A decision by IPC-The Hospitalist Co. to pursue a $105 million initial public offering is a sign of the growth seen in the hospitalist industry. The move also could turn into a big payoff for its management, which owns more than 9% of the company.
On Aug. 31, IPC registered with the Securities and Exchange Commission to sell up to $105 million worth of stock, a first for the industry, according to the Society of Hospital Medicine (Hospitalist provider files with SEC to go public, Sept. 17).
As a result of the offering, which by law limits communication by the company, officials for North Hollywood, Calif.-based IPC declined to comment. Others say the offering shows how quickly and how far the hospitalist industry has expanded.
Its one more bit of evidenceif anybody still needs moreabout the growth of the field, says Robert Wachter, M.D., chief of medical service at the 574-bed UCSF Medical Center, San Francisco, who originated the term hospitalist in a 1996 New England Journal of Medicine article.
Its gone from 1,100 people 10 years ago to now, according to the AHA (American Hospital Association), more than 20,000. Its the fastest-growing field in the history of medicine, he says.
He added that the University of California at San Franciscos hospitalist program grew to 38 people from 26 in the last year, with resident work-hour limits and management of complex cases such as neurosurgery, bone marrow and complex heart failure patients driving the growth.
Likewise, Rick Haugh, spokesman for the Colorado Hospital Association, says he didnt think the IPO would have an immediate impact, but thought it had meaning in the big picture. It is a sign of strength, Haugh says. Theres a lot of demand for hospitalists and intensivists.
According to IPCs registration statement filed with the SEC, hospitalist medicine is huge, but there is still room for growth. We believe that over 40% of all hospitals have formal hospitalist programs, and a greater number of hospitals have hospitalists practicing within the facility, the statement reads. It also notes that the number of hospitalists should reach 30,000 by 2010.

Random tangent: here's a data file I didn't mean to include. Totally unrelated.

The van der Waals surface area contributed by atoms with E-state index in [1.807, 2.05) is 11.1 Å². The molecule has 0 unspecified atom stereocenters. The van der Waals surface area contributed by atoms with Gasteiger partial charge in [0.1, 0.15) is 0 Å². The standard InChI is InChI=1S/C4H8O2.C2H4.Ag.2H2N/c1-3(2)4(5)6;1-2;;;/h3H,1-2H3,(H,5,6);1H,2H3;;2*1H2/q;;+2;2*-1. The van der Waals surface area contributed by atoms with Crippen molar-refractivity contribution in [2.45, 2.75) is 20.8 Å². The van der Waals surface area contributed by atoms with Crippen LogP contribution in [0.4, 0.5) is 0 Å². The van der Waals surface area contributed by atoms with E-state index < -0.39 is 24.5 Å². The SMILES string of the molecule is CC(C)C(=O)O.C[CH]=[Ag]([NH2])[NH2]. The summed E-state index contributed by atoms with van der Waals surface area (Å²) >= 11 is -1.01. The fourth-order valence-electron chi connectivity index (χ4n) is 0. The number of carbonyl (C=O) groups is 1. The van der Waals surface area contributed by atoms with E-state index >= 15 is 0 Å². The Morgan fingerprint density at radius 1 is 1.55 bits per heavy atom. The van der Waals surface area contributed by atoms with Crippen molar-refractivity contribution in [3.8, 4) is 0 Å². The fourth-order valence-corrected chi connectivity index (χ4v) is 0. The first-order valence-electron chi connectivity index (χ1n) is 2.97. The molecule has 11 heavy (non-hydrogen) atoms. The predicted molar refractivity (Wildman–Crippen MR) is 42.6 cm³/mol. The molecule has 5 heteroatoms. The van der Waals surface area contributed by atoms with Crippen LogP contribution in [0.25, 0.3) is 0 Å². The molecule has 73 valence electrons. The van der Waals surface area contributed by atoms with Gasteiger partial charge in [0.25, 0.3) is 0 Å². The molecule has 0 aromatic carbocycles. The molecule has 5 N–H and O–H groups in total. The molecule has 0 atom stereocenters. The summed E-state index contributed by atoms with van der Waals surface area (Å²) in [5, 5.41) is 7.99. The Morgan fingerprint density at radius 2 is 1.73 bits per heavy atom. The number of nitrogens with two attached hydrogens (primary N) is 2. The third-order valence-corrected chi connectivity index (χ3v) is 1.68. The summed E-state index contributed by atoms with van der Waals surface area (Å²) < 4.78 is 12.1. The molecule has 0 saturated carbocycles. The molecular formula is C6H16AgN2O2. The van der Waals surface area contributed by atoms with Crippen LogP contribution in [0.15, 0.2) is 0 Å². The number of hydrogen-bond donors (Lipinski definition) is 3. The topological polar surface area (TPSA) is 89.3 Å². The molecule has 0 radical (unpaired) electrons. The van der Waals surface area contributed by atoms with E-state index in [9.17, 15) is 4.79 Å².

Does the growing economic strength of the hospitalist field translate to wealth for IPC? Wachter says yes. I look over their statement and I see a lot of zeroes there, so somebody is doing well, he says.
Indeed, Adam Singer, M.D., a pulmonary physician who founded the company in 1995, earned a total of $545,434 in 2006 and owns 6.49% of the company, according to the SEC filing.
Singer, 47, is chairman, chief executive officer, chief medical officer and a director of the company, and in 1998, was named a Modern Healthcare Up & Comer. The companys president and chief operating officer, R. Jeffrey Taylor, earned $348,202 in 2006 and owns 1.56% of IPC, according to the filing. He also is a director.
Chief Financial Officer Devra Shapiro, earned $284,754 in 2006, and owns 1.27% of the company. Richard Russell, executive vice president and chief development officer, earned $256,781 in 2006 and owns less than 1% of IPC.
The largest owners of IPCs more than 6 million shares of common stock are four investment companies, including 31% owner Scale Venture Partners and 25% owner Morgenthaler Venture Partners.
Others on the board of directors include Scale Venture Partners Managing Director Mark Brooks, VeriCare Chairman of the Board Thomas Cooper and former PacifiCare Health Systems Executive Vice President and CFO Wayne Lowell. (In 1993, Lowell was named a Modern Healthcare Up & Comer.)
Theres a huge growing field and theyre just taking a chunk of it, Wachter says. The market is doing its thing and well see which models turn out to be the most effective.What do you think? Write us with your comments at [email protected]. Please include your name, title and hometown.